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Holiday cheer is being delivered to the San Francisco Peaks in the form of snow! While coverage pre-storm has been thin, with a 16" base at 10,800', the current winter weather system could deliver the needed snow to open the backcountry for the season.
This storm will likely provide the base for future backcountry winter travel, and a longwave weather pattern should deliver continued accumulation throughout the week. Continued 30 + mph southwest wind will create wind slabs on leeward terrain.
Although this system is delivering heavy snow, be aware that the snowpack will be unsettled in the short-term, and that current new snow accumulations, while they may look impressive, expose equipment and travelers to below surface hazards.
In general, avalanches are possible on wind loaded slopes, and especially likely above treeline; and will remain possible on all slopes with enough storm snow and continued wind transport. Southwest winds of 30 + mph are forecasted in the upcoming few days making wind slab avalanche hazard a possibility on leeward slopes. Cross-loading is also likely, thus further complicating above tree line travel. Do not underestimate storm conditions on the San Francisco peaks and general travel hazards due to cold, wind, poor visibility and snow accumulation.
Prior to the storm there was about 4 to 6" of snow on northerly slopes at 8,200 feet. Current base depth at 10,800' is 33" with approximately 20" being reported as delivered in the last 24 hours, as of early afternoon. Much of the existing pre-storm snowpack is comprised of facets and has not been supportable of backcountry travel. Additional accumulation will improve these conditions, but backcountry travelers should be extremely cautious. Wind slabs may prove dense and heavy enough to fracture and slide on the weak faceted base. Be aware of hollow sounding slabs, shooting cracks and 'whoomping', all red flag signs indicative of an unstable snow pack.
If you haven't already done so, take the time to prepare your ski/ride equipment and kit; check your beacon and practice your rescue skills. The backcountry will hopefully open soon.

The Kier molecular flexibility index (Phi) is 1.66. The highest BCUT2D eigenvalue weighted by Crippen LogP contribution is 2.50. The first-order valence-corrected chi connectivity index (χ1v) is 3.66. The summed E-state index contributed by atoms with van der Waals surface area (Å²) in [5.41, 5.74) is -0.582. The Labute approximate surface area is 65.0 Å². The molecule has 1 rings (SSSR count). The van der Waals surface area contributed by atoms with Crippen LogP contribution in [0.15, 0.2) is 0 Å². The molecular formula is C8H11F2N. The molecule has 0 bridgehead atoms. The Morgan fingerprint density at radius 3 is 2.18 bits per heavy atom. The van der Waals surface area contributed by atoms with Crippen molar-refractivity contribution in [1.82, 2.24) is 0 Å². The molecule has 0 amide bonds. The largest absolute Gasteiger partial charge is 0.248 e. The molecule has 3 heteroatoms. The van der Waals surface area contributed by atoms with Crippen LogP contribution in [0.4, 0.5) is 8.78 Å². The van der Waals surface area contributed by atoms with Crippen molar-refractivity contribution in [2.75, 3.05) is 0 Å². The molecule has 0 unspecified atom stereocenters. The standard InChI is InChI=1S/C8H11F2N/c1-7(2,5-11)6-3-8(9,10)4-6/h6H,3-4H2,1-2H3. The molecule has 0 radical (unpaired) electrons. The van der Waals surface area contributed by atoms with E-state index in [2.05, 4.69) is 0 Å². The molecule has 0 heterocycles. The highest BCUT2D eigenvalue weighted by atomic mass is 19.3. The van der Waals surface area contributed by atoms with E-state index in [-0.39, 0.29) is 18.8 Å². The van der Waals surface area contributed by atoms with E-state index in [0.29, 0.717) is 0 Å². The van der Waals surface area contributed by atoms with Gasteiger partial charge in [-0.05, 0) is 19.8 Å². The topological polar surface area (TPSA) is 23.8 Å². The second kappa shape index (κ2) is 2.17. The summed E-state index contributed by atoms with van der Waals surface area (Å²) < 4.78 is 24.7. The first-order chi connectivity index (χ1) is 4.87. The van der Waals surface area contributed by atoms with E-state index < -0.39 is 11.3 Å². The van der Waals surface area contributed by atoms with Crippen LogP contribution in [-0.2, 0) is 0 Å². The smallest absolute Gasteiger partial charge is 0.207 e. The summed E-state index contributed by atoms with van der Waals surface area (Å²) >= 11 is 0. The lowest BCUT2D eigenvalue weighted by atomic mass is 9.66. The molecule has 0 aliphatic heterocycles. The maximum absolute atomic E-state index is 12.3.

Near and Above TreelineExpect improved coverage since the last storm, but the snow from this storm will likely be unconsolidated, making log and rock hazards a continued issue. The best coverage appears to be on some easterly and northeasterly slopes. Even if high elevation slopes with sufficient coverage exist, obvious and hidden obstacles will make the approach and egress hazardous.
Wind slab avalanches may be possible. Lower elevation terrain traps should be evaluated carefully, as there is enough wind activity at all elevations to crossload terrain features.
Below TreelineLower elevations have received mostly rain during the ongoing storm. The current snow level is expected to drop. Backcountry travelers brave enough to venture out should note that a change in conditions may make it possible to trigger small avalanches on windloaded slopes above 10,000 feet. Below this elevation, avalanches are unlikely. When venturing into the backcountry, keep in mind the increased consequences of being involved in a slide due to the thin coverage.
Congratulations to our raffle winners James Brooks and Cole Kaplan for winning the Level 1 Avalanche course raffle and power pass raffle, respectively. Thank you to all the great supporters who purchased tickets to help with continued avalanche education!
For AZ Snowbowl access updates please refer to snowbowl.ski and flagstaffuphill.com. Uphill travel within the Snowbowl ski area boundary is currently closed. The Kachina Peaks wilderness is accessible from the lower parking lots at Snowbowl.
Always carry the 10 essentials and avalanche rescue gear for wintertime wilderness travel. Submit your observations here.
Updated Friday December 24
Cool temperatures over last weekend were followed by stable weather, mild temperatures, partly to cloudy skies and light winds. A significant pattern change was introduced on Thursday with a long wave trough dominating the western United States.
This pattern is predicted to stay in place for a number of days as it functions as a conveyor belt, transporting several short wave disturbances across the region. Since moisture carried by these storms was drawn in from the tropics, temperatures are on the warm side, causing the freeze line to be initially elevated to 8500-9000 feet, but then dropping to 6800 to 7000 feet.
By early next week, this series of storms could deliver 20-30” of high density snow accumulation at 10,800 feet. Lower elevations are likely to receive a “wintery mix” of rain, snow and sleet. Winds will be south to southwesterly with sustained velocities in the upper 20s and ridge top winds gusting to 40 + mph. Keep in mind the anemometers' used to monitor wind at upper elevations tend to freeze up with rime and under report the actual wind speed, or report zero.
This longwave pattern may remain in place through the week, potentially introducing more unsettled weather during the days leading up to New Year’s weekend. It looks like the holiday gift train is coming through.
Snowslide SNOTEL reports 9" (23 cm) of snow at 9,730' on Friday, December 24. So far this winter, we have had a total of 37" (94 cm) of snowfall at 10,800' with a 33" (84 cm) undisturbed settled base depth reported by Arizona Snowbowl on December 24.